Monday, June 29, 2009

Olly & Skater Guy: Subway Sandwiches, Slurpees, Sefarim & Surprises

Today I decided I wished to sample the fare at the kosher Subway in Queens. This Subway is located on 141-24 Jewel Avenue in Flushing, NY 11367. You can contact them at (718) 544-SUBS (7827). You see, Subway is a chain branch and is generally not kosher. So the idea of eating a kosher subway sandwich appealed to me. I was curious about how it would taste! RaggedyMom mentioned that if I were in that area anyway, there was a nice Jewish bookstore and other fun haunts on Main Street, and I was excited to entertain myself by wandering through Queens.

Thus, I entered Subway and talked to the nice man at the front counter. We shall call him a 'sandwich professional' as that is the title he went by. I told him it was my first time at Subway and thus I was unsure as to what exactly I wanted to eat. I was looking at pastrami, steak, bologna, salami and all other kinds of cold cuts. The sandwich professional happily informed me that when I purchased a sandwich from Subway, I got points on my Subway rewards card and also received a discount at the wine store next door.

"That'd be nice if I was legal," I stated, laughing.

"I knew you were young but not that young!" he exclaimed.

"Yeah, I'm 20, almost 21," I said, smiling.

Adjacent to me stood a guy who was finishing up his order. He had a cap, exciting headphones, a skateboard and a backpack. He has dark hair, an open expression and seems the sort to see things very clearly. This is aside from the fact that he's very attractive. "You're very jolly," he remarked to me, referring to my excitement over my Subway sandwich.

"Yes, I am," I stated, turning to him. "Aren't you?"

"I like to think I am, yes," he told me.

"Are you a New Yorker?" I questioned further.

"Yup," he said, eyes twinkling.

"Then you've dispelled the stereotype!" I laughed. "Since supposedly New Yorkers are cold and all." I then turned my attention to the sandwiches and ingredients therein (pickles, salad, sauces, onions, etc) as the skater guy tried to pay for his sandwich.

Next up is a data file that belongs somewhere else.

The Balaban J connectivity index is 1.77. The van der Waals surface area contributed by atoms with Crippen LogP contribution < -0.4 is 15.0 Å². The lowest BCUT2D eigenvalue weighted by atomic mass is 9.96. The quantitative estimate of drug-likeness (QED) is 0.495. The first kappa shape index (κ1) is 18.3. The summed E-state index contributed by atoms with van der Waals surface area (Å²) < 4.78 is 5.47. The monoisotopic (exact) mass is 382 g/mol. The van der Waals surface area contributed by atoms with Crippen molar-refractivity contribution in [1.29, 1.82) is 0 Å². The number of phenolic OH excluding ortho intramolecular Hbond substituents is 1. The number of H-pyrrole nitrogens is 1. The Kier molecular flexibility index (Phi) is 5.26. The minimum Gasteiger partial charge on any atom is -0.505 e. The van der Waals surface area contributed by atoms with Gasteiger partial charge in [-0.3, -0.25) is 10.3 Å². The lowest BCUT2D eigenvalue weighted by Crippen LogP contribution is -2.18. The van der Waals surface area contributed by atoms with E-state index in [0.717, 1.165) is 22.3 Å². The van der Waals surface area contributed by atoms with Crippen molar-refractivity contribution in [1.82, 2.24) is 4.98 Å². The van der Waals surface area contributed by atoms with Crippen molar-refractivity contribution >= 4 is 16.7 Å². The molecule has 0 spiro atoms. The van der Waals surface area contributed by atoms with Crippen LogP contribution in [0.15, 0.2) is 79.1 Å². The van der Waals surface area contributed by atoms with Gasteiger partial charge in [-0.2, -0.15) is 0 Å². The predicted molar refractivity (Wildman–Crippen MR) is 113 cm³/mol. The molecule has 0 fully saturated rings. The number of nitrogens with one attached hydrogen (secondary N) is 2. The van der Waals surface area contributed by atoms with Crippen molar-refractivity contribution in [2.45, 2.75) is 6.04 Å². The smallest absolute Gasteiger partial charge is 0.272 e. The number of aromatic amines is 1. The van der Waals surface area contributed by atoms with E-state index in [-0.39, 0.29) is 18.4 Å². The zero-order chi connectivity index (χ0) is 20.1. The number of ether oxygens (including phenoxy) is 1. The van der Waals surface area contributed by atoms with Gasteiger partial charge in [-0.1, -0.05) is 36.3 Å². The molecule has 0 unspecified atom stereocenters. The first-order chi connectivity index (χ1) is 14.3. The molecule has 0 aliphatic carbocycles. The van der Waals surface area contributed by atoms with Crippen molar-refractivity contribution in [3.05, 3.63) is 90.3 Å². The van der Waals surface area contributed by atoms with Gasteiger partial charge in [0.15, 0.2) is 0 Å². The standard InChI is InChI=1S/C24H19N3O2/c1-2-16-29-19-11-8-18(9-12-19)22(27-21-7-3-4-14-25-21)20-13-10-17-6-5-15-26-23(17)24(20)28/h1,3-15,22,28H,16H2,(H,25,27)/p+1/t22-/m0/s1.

"Oh, we don't take credit cards, sir," stated the sandwich professional. "Only cash."

The skater guy looked panicked. "I only have a credit card," he stated apologetically.

I stepped in, handing the sandwich professional a $20 bill. "It's not a problem," I said. "I'll pay for him." After all, I've been in plenty of situations like this before. There's a restaraunt back home in Chicago called Slice of Life that only takes cash, not credit cards. It's always an unfortunate occurrence when this happens. And I know the panicked feeling and other unhappiness that swoops down upon you, so if you can spare a person that, why not?

"You know each other, I presume?" questioned the sandwich professional as he took my bill.

"Nope," I stated cheerfully. In truth, it wasn't necessary for skater guy to pay me back but I didn't want to make him feel bad. "You'll pay me back another time," I stated, smiling at him.

"Are you a student at Queens College?" he asked.

"Nope," I said. "I've just finished Stern." My phone rang, Lightman's Phantom of the Opera violin theme resounding throughout the eatery. It was my friend Michael Greenberg. I didn't pick up, figuring I would call him back later.

"I'll take down your information and pay you back," he stated fervently, a promise he intended to keep.

"It's really okay," I said as he took his sandwich and sat down. I moved on to creating my sandwich. "I'm going to leave it up to you," I told the sandwich professional. "Go ahead and give me whatever you think I'll like!"

"I'm 44, you know," the sandwich professional told me as he squirted Thousand Island sauce onto my pastrami sandwich. "But I look young. It's a problem with shidduchim; I look so young."

"It's a good problem to have," I told him. "You're young, young-at-heart, that's a wonderful quality."